For that matter even if you are dealing with Banks & other large financial institutions, the story is not too different, where your “Relationship Manager” comes up with the next best mutual fund NFO or event at times an insurance NFO at Rs. 10.
If your advisor has done the same… BEWARE. It is time to change your advisor.
Warren Buffett quoted “Wall Street is the only place people ride in a Rolls-Royce to get advice from people who ride the public transport.” That’s true in India also. I have seen many people taking advice from employees of banks & other financial institutions, who, have just joined after completing their management course & will pose that they know everything related to investment world & they are masters in it, while most of these advisors have possibly not invested their money at all in the very investments that they propagate.
A proper financial advisor on the other hand is a Doctor of your personal finance, who will very closely study each aspect of your financial life cycle, he will understand your risk appetite, your cash flows, personal taxation, your future goals, your future needs and requirements, your insurance requirement, your investment needs and finally come up with a financial plan and recommendations which will take care of each aspects in total.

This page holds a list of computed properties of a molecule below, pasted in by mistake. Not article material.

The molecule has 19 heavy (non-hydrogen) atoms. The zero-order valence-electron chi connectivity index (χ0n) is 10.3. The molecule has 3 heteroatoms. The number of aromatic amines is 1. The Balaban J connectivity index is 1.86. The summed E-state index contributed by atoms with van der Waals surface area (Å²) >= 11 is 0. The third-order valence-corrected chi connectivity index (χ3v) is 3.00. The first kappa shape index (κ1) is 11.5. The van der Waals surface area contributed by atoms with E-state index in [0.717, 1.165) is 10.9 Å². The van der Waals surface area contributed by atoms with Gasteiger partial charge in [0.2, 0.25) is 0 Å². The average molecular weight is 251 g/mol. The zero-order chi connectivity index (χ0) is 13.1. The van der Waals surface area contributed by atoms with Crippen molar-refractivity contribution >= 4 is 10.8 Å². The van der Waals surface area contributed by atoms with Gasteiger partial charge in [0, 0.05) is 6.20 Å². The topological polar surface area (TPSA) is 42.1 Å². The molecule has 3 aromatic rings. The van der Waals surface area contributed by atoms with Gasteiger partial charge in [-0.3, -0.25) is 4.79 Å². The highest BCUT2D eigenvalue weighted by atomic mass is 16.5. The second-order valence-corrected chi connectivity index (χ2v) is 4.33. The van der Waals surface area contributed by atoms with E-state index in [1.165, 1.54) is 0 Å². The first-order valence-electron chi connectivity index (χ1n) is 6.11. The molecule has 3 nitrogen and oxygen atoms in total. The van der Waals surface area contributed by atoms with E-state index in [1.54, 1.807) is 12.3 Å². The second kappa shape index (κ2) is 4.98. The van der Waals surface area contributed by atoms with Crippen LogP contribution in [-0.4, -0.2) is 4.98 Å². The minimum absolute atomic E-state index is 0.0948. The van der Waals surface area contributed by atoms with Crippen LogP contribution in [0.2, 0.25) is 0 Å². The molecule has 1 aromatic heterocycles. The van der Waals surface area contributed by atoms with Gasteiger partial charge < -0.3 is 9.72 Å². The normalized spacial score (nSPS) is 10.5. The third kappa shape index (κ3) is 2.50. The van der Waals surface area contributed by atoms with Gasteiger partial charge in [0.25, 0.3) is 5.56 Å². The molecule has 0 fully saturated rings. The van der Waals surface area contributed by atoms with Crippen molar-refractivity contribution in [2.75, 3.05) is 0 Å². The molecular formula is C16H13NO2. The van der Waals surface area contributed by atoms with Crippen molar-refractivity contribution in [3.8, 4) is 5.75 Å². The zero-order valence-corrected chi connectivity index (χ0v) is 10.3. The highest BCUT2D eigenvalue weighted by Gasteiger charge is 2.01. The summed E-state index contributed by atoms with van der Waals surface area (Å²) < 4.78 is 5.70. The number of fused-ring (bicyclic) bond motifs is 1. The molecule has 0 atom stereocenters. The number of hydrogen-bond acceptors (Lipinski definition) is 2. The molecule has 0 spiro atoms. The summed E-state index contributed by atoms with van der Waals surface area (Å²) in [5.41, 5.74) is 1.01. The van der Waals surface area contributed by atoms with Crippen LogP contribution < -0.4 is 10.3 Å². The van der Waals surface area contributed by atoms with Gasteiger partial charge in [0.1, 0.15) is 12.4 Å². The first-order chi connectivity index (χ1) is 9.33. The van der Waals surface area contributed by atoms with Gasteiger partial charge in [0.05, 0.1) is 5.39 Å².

Financial advisors will make you understand reasoning behind every suggestion he gives you, he will make sure that you agree and understand everything, so that in future you can take similar decisions yourself.
Has any advisor ever told you to repay your loan first & then think of investments, or you should keep some amount for emergency needs in a savings bank account or liquid fund or bank fixed deposits?
Finding a good advisor is time consuming but this will have an overbearing on your financial success in the long term.
But, how do we choose the most suitable advisor?
You should look for following qualities in a financial advisor:
> Competence / Knowledge
> Experience / Pedigree
> Confidence / Honesty
> Your level of trust & comfort with the advisor
What NOT to look for in a financial advisor:
> Magic (financial advisor is not some magician who will fix all your problems and will make a financial plan which will try to achieve all you want)
> Promise of returns (Too good as per normal markets)
> Instant results